Harwood explained that their job as heels is to break the rules without the ref seeing it. He points out that if the ref sees them cheat, then there is no heel heat on them and the attention of the match is lost.

“If we cheat in front of the referee, if Aubrey sees us cheat, the heat’s not on us. The heat’s on the referee,” Wheeler pointed out. “They’re not doing a good job. It’s all null and void. We don’t get the heat that we should be getting for breaking the rules. The referee gets heat for not doing their jobs correctly and the babyfaces get nothing out of it. The attention is drawn away from them now, and everything is directed to the referee. So if you’re going to do it, do it right so everybody comes out looking better than before.”

Harwood recalled learning about ring psychology just from watching wrestling and writing in a notebook he carried. He said that Bret Hart vs. British Bulldog at SummerSlam was the match that helped him learn about in-ring psychology.

“I would watch things, and sometimes, I had this notebook and I’d write things down, because in North Carolina, even in 2010, we would get made fun of by Ricky Morton, or by Bobby Eaton, or Dennis Condrey, or George South. We’d get made fun of if they saw us calling our match in the back,” Harwood recalled. “So, I always had a notebook, and I would watch [Ric] Flair and [Ricky] Steamboat.

“They would tackle, drop-down, leap frog, baseball slide, take off, body slam, kick off, arm drag, and I would write that spot down and I would think to myself, ‘how can I call that in a match in the ring?’ And then I would look through them, and I’d say– I think it was honestly the first time I got psychology and understood what it was.

“I was watching Bret vs. Bulldog from SummerSlam ’92 for the 100th time, and the first time Bulldog gave Brett a crucifix pin, one, two, kick out, and then gave him and arm drag and a hold, then through the heat, he started to come up a little bit. He took off. Brett went for the clothesline. Bulldog crooked him for the crucifix again, and Brett dropped him with a Samoan drop. The light went off in my head, and I was like, ‘that’s the simple form. That’s wrestling psychology,’ and that’s kind of where I got it.”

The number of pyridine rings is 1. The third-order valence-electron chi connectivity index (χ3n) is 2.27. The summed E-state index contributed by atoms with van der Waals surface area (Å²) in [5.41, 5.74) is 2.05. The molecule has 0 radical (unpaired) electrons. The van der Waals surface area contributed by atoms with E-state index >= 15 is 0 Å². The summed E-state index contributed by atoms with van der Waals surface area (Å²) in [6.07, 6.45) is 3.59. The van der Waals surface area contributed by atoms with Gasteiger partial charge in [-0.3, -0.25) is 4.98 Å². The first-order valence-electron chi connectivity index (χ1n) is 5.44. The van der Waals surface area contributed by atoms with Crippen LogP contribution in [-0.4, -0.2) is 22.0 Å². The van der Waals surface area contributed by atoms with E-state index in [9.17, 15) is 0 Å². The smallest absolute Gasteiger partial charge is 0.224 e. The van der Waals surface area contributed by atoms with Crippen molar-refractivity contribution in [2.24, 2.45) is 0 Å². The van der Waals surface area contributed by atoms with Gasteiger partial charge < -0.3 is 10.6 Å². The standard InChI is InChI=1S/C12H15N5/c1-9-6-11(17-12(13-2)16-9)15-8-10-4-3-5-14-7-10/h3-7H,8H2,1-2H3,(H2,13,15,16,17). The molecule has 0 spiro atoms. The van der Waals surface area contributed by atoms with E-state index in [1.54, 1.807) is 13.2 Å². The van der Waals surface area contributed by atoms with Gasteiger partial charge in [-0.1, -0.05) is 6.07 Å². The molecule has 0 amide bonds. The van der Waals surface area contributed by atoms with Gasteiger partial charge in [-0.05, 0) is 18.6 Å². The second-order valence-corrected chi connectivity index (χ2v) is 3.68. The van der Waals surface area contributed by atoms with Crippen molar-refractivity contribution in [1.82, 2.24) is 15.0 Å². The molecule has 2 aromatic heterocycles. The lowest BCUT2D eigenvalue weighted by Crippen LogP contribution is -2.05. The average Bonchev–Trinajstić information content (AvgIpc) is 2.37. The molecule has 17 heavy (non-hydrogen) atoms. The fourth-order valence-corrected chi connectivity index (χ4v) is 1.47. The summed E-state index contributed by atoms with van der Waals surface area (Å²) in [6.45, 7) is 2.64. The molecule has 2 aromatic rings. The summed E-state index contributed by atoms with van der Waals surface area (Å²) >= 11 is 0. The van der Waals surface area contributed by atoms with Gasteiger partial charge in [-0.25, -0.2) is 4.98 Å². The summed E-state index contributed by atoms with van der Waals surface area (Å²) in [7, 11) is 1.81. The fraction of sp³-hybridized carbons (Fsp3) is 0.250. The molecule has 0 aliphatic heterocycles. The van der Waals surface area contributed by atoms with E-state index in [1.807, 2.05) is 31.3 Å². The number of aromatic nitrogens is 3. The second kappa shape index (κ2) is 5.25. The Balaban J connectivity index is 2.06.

Wheeler gave a theory as to why wrestling is different today compared to now, explaining that there were no guaranteed contracts back then. He said that wrestlers had to attract a crowd to shows in order to make money, which is why they focused so heavily on in-ring psychology.

“I figured one of the things that made it so different then as opposed to now is that there were no guaranteed contracts,” Wheeler noted. “So if you weren’t doing your job correctly, and the fans weren’t buying into what you were selling, and there weren’t butts in seats, then you didn’t get paid. You got paid off the house, and if you guys were doing something right and the story was hot, fans were paying to come see you.

“And if you were doing something piss-poor, the fans weren’t going to come by, and that was affecting your bottom dollar. So, I think these guys figured out how to make the fans care about the babyfaces, hate the heels, respect the authorities, and that was what made the business what it was at that time.”

If you use any quotes from this article, please credit AEW Unrestricted with a h/t to Wrestling Inc. for the transcription.